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Midwest and Northeast Regions Study Prescribed Fire to Control Cattails


In October 2007, U.S. Fish and Wildlife Midwest and Northeast Regions conducted a prescribed fire in a 30-acre area of cattails on Knowlesville Marsh in the Iroquois National Wildlife Refuge in upstate New York. The burn was part of a study to determine the effects of prescribed fire on controlling cattail growth and whether burning cattails during the plant’s growing or dormant season makes a difference in its re-growth.

Firefighters from Iroquois, Sunkhaze Meadows, Moosehorn and Long Island National Wildlife Refuges participated in the study, which was conducted as a partnership between the Service’s two regional offices and the U.S. Geological Survey.

Controlling cattails is important to the health of the marsh ecosystem. If they are not kept in check, cattailsspread to create a stand of dense vegetation that doesn’t serve wildlife needs. In addition, prescribed burns expose the marsh mud flats, helping native vegetation seeds germinate and benefiting wetland-dependent wildlife.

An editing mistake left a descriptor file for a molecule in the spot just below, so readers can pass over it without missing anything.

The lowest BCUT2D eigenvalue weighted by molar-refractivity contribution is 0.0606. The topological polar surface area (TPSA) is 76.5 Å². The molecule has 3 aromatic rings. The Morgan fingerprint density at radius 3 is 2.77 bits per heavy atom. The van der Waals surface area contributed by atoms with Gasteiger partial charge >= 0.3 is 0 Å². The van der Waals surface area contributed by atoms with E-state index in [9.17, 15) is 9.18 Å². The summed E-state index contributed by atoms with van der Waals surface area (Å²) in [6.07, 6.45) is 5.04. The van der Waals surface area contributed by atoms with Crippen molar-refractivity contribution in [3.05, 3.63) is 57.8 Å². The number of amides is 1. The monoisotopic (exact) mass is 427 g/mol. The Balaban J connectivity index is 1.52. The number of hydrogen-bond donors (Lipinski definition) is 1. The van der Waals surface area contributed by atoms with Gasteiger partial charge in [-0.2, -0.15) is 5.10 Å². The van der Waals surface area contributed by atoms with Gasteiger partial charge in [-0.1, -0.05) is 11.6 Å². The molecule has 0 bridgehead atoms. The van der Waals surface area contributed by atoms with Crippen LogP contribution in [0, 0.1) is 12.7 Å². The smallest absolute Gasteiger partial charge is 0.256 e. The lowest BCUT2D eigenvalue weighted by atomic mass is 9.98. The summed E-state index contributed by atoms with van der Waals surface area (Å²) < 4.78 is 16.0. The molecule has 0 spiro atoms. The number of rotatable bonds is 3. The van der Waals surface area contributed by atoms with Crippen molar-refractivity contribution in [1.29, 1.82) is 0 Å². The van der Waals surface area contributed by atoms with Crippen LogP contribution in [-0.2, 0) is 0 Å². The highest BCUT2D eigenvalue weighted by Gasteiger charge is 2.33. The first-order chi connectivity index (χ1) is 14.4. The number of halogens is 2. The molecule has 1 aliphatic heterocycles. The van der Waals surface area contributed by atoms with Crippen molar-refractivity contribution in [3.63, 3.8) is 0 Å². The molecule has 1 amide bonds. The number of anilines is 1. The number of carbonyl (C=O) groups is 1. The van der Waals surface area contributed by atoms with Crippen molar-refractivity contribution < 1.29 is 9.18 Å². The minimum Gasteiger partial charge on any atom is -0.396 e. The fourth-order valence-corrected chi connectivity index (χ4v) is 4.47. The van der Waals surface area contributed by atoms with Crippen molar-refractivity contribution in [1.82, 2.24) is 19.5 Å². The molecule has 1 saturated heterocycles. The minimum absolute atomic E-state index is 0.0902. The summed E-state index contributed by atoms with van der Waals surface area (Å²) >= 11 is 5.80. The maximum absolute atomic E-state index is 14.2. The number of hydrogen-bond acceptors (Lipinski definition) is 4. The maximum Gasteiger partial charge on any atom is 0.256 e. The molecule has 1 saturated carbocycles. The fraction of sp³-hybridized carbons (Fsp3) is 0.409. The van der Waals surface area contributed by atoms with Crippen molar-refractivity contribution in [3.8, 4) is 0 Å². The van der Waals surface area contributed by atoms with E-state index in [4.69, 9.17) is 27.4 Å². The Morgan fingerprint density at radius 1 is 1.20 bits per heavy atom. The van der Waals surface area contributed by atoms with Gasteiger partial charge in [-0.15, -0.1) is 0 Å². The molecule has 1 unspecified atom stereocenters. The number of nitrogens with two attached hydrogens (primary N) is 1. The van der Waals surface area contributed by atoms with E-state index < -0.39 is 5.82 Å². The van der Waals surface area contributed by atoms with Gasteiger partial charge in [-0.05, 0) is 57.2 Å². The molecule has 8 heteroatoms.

Five hours after the start of the burn, the fire was fully ignited. By noon the next day it was officially declared out. Nearly all the cattail biomass and other types of vegetation were consumed by the fire, but it appeared that the cattail root systems were only partially penetrated due to moist conditions.

More samples will be collected in 2008 and compared to help refuges learn the best way to use fire to control cattails.

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